This dynamic mode of living as expressed by the phrase “pulsate energetically” is exactly what Wuhe plans to achieve in his novel, mainly via constructing an imaginary reality. This is not to say that historical documents bear no value, nor to deny the factuality of what happened in the past; after all, the Wushe Incident did occur, many Seediq men did get murdered in the two incidents, the Seediq women did commit mass suicide and kill their children, and Mahon was undeniably traumatized. However, to show uncritical obeisance to these objective accounts in no way helps release the Seediq survivors from the prison of those past events; what is worse, they reinforce their traumatizing effects. What best illustrates this is, again, the life of Mahon. If her story is still received according to how historical documents record it, i.e., as one imbued with tragedy, her life—including both her own experiences and the memory and understanding of her—will remain doomed. Only the imaginary reality created for her by “I” is able to challenge the received interpretation of her relation to the Musha Incident and give her being—both the physical and fictional one—a new life.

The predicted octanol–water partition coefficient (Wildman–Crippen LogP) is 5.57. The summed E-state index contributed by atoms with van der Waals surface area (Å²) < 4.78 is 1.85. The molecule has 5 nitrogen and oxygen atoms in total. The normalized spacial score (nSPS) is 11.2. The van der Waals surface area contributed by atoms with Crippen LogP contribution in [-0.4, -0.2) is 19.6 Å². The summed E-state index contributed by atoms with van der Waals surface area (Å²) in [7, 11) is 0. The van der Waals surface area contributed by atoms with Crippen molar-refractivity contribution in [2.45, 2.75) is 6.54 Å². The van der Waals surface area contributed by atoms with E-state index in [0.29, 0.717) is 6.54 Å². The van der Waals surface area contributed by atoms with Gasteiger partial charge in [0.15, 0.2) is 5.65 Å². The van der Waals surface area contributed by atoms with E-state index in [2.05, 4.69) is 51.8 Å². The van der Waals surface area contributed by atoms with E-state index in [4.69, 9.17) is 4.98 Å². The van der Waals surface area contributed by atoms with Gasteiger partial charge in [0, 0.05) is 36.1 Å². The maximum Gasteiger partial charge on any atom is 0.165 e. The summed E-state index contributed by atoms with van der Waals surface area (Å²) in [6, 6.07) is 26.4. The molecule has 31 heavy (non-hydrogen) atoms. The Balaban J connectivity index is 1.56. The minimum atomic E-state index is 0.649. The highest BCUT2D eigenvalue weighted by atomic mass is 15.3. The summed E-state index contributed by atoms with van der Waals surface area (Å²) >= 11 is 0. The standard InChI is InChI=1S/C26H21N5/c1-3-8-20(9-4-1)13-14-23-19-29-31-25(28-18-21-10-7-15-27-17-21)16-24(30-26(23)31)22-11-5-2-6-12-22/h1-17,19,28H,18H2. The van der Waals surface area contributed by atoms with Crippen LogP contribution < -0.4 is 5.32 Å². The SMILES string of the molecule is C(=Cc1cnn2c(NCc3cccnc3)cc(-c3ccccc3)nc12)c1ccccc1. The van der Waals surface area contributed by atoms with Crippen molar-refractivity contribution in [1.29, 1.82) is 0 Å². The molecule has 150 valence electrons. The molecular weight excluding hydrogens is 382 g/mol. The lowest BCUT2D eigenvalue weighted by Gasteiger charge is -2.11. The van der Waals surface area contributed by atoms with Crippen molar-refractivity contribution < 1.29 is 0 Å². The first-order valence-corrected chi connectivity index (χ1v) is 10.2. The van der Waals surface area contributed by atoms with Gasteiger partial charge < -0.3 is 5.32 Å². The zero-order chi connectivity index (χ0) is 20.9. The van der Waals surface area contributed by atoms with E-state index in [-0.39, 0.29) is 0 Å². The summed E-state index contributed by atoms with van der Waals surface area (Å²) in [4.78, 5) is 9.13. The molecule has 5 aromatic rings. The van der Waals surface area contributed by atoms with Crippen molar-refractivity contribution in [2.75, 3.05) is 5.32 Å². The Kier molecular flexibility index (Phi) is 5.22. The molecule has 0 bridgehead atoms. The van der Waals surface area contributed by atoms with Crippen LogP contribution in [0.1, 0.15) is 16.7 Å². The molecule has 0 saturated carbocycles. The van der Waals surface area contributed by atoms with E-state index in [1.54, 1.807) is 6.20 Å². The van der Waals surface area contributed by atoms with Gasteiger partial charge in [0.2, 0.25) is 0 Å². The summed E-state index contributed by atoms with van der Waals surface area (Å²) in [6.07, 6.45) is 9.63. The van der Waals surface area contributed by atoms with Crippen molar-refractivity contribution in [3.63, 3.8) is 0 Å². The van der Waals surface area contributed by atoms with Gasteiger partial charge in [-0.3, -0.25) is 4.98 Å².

Julian Chih-Wei Yang is an assistant professor in the Centre for General Education of Taitung University. This article is part of the special issue on literature.